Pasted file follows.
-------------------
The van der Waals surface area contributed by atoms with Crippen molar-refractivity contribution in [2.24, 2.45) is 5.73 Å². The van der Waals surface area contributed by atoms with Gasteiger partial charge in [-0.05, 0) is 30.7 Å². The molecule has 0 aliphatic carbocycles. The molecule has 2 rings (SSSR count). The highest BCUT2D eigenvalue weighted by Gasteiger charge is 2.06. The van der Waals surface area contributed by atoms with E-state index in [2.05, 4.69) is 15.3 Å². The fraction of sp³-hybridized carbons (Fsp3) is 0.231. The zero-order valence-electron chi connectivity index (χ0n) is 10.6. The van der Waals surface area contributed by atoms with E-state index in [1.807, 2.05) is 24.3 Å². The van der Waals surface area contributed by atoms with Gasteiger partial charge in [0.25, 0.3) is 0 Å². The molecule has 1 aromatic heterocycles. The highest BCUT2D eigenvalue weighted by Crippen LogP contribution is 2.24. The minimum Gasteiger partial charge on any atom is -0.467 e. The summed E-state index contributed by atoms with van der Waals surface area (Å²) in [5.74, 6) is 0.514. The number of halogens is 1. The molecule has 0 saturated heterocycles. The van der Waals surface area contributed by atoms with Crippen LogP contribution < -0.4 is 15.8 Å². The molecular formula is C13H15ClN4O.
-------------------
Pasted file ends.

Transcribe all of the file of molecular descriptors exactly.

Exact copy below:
The van der Waals surface area contributed by atoms with Crippen molar-refractivity contribution in [2.24, 2.45) is 5.73 Å². The van der Waals surface area contributed by atoms with Gasteiger partial charge in [-0.05, 0) is 30.7 Å². The molecule has 0 aliphatic carbocycles. The molecule has 2 rings (SSSR count). The highest BCUT2D eigenvalue weighted by Gasteiger charge is 2.06. The van der Waals surface area contributed by atoms with E-state index in [2.05, 4.69) is 15.3 Å². The fraction of sp³-hybridized carbons (Fsp3) is 0.231. The zero-order valence-electron chi connectivity index (χ0n) is 10.6. The van der Waals surface area contributed by atoms with E-state index in [1.807, 2.05) is 24.3 Å². The van der Waals surface area contributed by atoms with Gasteiger partial charge in [0.25, 0.3) is 0 Å². The molecule has 1 aromatic heterocycles. The highest BCUT2D eigenvalue weighted by Crippen LogP contribution is 2.24. The minimum Gasteiger partial charge on any atom is -0.467 e. The summed E-state index contributed by atoms with van der Waals surface area (Å²) in [5.74, 6) is 0.514. The number of halogens is 1. The molecule has 0 saturated heterocycles. The van der Waals surface area contributed by atoms with Crippen LogP contribution < -0.4 is 15.8 Å². The molecular formula is C13H15ClN4O.